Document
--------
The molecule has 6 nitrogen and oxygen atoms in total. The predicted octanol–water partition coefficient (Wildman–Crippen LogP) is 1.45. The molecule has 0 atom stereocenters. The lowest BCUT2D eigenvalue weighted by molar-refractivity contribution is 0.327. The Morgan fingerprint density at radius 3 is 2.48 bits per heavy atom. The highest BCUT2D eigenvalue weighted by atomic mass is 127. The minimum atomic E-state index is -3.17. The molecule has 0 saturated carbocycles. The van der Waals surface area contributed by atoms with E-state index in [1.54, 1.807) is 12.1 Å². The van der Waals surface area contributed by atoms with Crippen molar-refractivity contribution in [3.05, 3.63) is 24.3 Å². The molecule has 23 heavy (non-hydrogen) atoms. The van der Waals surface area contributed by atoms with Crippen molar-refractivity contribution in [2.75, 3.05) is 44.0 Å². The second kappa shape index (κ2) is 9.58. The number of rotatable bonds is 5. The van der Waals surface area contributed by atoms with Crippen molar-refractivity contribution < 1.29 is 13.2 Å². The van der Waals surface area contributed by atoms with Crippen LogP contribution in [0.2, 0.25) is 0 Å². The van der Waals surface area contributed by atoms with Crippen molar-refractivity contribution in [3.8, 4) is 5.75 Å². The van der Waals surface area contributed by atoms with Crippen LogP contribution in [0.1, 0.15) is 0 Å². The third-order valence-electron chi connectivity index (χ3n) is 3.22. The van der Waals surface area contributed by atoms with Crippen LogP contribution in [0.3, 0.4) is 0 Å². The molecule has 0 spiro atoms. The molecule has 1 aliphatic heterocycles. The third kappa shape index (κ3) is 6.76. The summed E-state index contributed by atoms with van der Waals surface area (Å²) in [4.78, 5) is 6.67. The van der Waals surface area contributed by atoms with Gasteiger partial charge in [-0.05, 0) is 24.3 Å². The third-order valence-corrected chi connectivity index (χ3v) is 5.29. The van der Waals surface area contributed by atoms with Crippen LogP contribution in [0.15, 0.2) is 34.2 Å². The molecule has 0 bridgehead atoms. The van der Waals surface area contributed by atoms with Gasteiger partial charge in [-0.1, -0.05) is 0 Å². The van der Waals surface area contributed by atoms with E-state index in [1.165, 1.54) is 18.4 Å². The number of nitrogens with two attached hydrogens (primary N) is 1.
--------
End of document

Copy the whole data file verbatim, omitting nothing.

The molecule has 6 nitrogen and oxygen atoms in total. The predicted octanol–water partition coefficient (Wildman–Crippen LogP) is 1.45. The molecule has 0 atom stereocenters. The lowest BCUT2D eigenvalue weighted by molar-refractivity contribution is 0.327. The Morgan fingerprint density at radius 3 is 2.48 bits per heavy atom. The highest BCUT2D eigenvalue weighted by atomic mass is 127. The minimum atomic E-state index is -3.17. The molecule has 0 saturated carbocycles. The van der Waals surface area contributed by atoms with E-state index in [1.54, 1.807) is 12.1 Å². The van der Waals surface area contributed by atoms with Crippen molar-refractivity contribution in [3.05, 3.63) is 24.3 Å². The molecule has 23 heavy (non-hydrogen) atoms. The van der Waals surface area contributed by atoms with Crippen molar-refractivity contribution in [2.75, 3.05) is 44.0 Å². The second kappa shape index (κ2) is 9.58. The number of rotatable bonds is 5. The van der Waals surface area contributed by atoms with Crippen molar-refractivity contribution < 1.29 is 13.2 Å². The van der Waals surface area contributed by atoms with Crippen LogP contribution in [0.2, 0.25) is 0 Å². The van der Waals surface area contributed by atoms with Crippen molar-refractivity contribution in [3.8, 4) is 5.75 Å². The van der Waals surface area contributed by atoms with Crippen LogP contribution in [0.1, 0.15) is 0 Å². The third-order valence-electron chi connectivity index (χ3n) is 3.22. The van der Waals surface area contributed by atoms with Crippen LogP contribution in [0.3, 0.4) is 0 Å². The molecule has 0 spiro atoms. The molecule has 1 aliphatic heterocycles. The third kappa shape index (κ3) is 6.76. The summed E-state index contributed by atoms with van der Waals surface area (Å²) in [4.78, 5) is 6.67. The van der Waals surface area contributed by atoms with Gasteiger partial charge in [-0.05, 0) is 24.3 Å². The third-order valence-corrected chi connectivity index (χ3v) is 5.29. The van der Waals surface area contributed by atoms with Crippen LogP contribution in [0.15, 0.2) is 34.2 Å². The molecule has 0 bridgehead atoms. The van der Waals surface area contributed by atoms with Gasteiger partial charge in [-0.1, -0.05) is 0 Å². The van der Waals surface area contributed by atoms with E-state index in [1.165, 1.54) is 18.4 Å². The number of nitrogens with two attached hydrogens (primary N) is 1.